David Yi Oxford Academy 11th Grade
As the 2018 year comes to a start in melodramatic fashion, it seems that one of the most significant social issues has re-risen to leave a bitter taste in American homes across the country. Domestic school violence has been an issue that has left American politicians drowning in a pile of petitions and demanding requests to tighten gun laws. The National Rifle Association, which is known as the country’s most powerful gun lobby group, seems to be in the middle of this situation that is only getting worse. It’s not just grown adults entering public education institutions fully-armed with lethal weapons anymore; teenagers have been the recent topic when it comes to perpetrators. In a desperate attempt to receive answers from absolutely anyone, families of victims have thrown entire corporations into the heated debates on school shootings.
Thankfully, there have been some responses. After a mass shooting from a Florida high school last week, companies were found to be dropping partnerships with the National Rifle Association (NRA), which boasts over five million members. Avis, MetLife, Best Western, and United Airlines are only a few of a long list of multi-million dollar companies that have broken their contracts with the NRA in the wake of recent events.
Many people have been appraising the vocalization of such corporations for speaking out on social issues on sites such as Twitter and Instagram. However, the split-up with the NRA could prove to be much more harmful than these big-buck corporations realize. “There is always a financial risk of alienating part of your audience, but that’s a short-term risk,” said Deb Gabor, CEO of Sol Marketing. The NRA composes of an extremely large audience for corporations that could all potentially be lost at the swipe of a pen-stroke. Unloading contracts with the NRA could also open up a major legal dilemma for companies, since none of these long-term contracts were even close to their expiration dates. The NRA could easily find a way to file lawsuits on money damages and hit these corporations when they least expect it. It’s a risky move, especially on the financial portfolio of some of the most respected CEOs in the country. But the courage and good-hearted values it took for some of these corporations to take a stand on social justice is commendable without a doubt.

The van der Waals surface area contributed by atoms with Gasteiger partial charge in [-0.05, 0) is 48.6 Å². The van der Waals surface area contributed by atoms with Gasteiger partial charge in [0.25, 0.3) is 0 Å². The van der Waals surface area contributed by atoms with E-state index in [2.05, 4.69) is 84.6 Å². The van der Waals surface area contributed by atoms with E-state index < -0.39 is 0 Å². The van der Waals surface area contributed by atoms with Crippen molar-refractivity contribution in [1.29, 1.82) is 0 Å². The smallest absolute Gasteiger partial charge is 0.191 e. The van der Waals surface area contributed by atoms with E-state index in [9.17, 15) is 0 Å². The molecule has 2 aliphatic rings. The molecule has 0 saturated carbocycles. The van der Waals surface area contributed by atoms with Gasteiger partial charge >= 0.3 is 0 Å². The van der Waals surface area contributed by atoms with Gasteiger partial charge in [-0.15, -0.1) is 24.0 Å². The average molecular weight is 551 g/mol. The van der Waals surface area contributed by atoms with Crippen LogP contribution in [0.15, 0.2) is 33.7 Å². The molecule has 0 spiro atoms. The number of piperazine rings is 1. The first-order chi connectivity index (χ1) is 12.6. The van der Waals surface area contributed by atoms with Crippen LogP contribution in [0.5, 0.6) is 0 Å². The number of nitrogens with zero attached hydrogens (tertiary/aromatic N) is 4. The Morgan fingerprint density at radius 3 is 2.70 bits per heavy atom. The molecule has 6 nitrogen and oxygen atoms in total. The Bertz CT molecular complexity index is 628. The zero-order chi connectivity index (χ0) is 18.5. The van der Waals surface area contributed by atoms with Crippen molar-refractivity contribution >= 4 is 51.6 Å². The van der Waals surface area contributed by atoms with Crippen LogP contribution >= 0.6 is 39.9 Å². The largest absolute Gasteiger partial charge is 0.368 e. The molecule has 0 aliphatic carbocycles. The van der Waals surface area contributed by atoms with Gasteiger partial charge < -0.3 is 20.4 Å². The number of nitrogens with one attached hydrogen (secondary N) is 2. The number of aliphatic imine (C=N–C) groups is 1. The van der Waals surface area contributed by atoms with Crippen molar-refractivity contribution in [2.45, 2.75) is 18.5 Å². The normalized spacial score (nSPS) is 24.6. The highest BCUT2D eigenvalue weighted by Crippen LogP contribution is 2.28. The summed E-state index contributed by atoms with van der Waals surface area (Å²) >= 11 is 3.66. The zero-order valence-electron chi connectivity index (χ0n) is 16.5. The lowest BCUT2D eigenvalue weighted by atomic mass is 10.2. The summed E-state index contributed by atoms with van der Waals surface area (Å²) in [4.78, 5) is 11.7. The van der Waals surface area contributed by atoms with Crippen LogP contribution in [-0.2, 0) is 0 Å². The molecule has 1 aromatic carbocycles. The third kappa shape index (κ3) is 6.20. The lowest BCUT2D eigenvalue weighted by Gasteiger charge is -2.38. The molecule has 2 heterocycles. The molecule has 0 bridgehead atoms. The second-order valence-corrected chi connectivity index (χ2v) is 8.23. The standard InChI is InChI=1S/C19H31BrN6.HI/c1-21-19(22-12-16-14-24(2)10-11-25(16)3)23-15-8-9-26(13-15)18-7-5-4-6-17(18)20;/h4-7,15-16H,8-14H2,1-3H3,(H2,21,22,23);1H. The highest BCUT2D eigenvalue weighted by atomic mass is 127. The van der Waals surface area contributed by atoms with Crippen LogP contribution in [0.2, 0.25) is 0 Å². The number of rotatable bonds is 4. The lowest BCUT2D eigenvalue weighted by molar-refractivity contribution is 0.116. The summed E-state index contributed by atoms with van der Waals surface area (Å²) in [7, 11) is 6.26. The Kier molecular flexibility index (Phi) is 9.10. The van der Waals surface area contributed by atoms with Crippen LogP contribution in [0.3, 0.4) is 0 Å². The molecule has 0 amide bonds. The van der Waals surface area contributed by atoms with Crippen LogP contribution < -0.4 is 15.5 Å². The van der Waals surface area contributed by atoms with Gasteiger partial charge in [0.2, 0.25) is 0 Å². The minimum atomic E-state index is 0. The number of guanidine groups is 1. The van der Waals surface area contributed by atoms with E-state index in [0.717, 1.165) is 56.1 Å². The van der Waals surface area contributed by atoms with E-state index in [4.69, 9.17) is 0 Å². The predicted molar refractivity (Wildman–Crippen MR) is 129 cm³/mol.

This isn’t the first time that companies have been pressured for retaining close partnerships with the NRA. In 2016, a group of gay-rights and gun-control activists attacked FedEx on their massive discounts towards NRA members. Although FedEx chose to simply ignore the policies, there’s no doubt that they took a big hit due to the public exposure that the movement took on national television. Corporations need to be careful about the cards they are playing in what we can call an extremely “case-sensitive” era for America. Just one blunt move from a working employee or executive can get fingers pointing in the wrong direction, and companies definitely don’t want that. For now, the best solution for corporations would be to lay low and let the heated situations cool down.
<David Yi Oxford Academy 11th Grade